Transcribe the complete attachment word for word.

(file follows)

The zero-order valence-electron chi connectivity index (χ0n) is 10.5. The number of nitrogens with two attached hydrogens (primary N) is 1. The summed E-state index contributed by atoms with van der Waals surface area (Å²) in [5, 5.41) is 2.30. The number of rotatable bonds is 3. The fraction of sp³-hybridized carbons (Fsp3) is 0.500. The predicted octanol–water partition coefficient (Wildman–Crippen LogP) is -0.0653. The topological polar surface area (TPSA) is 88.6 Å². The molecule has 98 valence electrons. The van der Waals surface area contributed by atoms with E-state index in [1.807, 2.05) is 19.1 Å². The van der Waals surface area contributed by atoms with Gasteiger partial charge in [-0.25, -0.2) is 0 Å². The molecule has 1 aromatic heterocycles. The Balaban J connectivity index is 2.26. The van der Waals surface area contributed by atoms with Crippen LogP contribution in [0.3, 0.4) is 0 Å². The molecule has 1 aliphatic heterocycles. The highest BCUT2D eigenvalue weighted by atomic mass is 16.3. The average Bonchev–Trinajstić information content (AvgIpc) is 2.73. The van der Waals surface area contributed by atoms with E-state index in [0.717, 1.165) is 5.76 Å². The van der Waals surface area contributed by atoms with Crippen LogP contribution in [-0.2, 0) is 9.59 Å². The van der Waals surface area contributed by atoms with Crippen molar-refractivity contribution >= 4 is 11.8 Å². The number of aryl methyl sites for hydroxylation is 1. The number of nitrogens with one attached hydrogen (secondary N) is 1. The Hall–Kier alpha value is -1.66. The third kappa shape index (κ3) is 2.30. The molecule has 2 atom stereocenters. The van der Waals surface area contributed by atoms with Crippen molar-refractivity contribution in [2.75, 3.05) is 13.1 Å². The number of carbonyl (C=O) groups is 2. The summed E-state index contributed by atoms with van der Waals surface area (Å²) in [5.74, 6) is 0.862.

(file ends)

The zero-order valence-electron chi connectivity index (χ0n) is 10.5. The number of nitrogens with two attached hydrogens (primary N) is 1. The summed E-state index contributed by atoms with van der Waals surface area (Å²) in [5, 5.41) is 2.30. The number of rotatable bonds is 3. The fraction of sp³-hybridized carbons (Fsp3) is 0.500. The predicted octanol–water partition coefficient (Wildman–Crippen LogP) is -0.0653. The topological polar surface area (TPSA) is 88.6 Å². The molecule has 98 valence electrons. The van der Waals surface area contributed by atoms with E-state index in [1.807, 2.05) is 19.1 Å². The van der Waals surface area contributed by atoms with Gasteiger partial charge in [-0.25, -0.2) is 0 Å². The molecule has 1 aromatic heterocycles. The Balaban J connectivity index is 2.26. The van der Waals surface area contributed by atoms with Crippen LogP contribution in [0.3, 0.4) is 0 Å². The molecule has 1 aliphatic heterocycles. The highest BCUT2D eigenvalue weighted by atomic mass is 16.3. The average Bonchev–Trinajstić information content (AvgIpc) is 2.73. The van der Waals surface area contributed by atoms with E-state index in [0.717, 1.165) is 5.76 Å². The van der Waals surface area contributed by atoms with Crippen LogP contribution in [-0.2, 0) is 9.59 Å². The van der Waals surface area contributed by atoms with Crippen molar-refractivity contribution >= 4 is 11.8 Å². The number of aryl methyl sites for hydroxylation is 1. The number of nitrogens with one attached hydrogen (secondary N) is 1. The Hall–Kier alpha value is -1.66. The third kappa shape index (κ3) is 2.30. The molecule has 2 atom stereocenters. The van der Waals surface area contributed by atoms with Crippen molar-refractivity contribution in [2.75, 3.05) is 13.1 Å². The number of carbonyl (C=O) groups is 2. The summed E-state index contributed by atoms with van der Waals surface area (Å²) in [5.74, 6) is 0.862.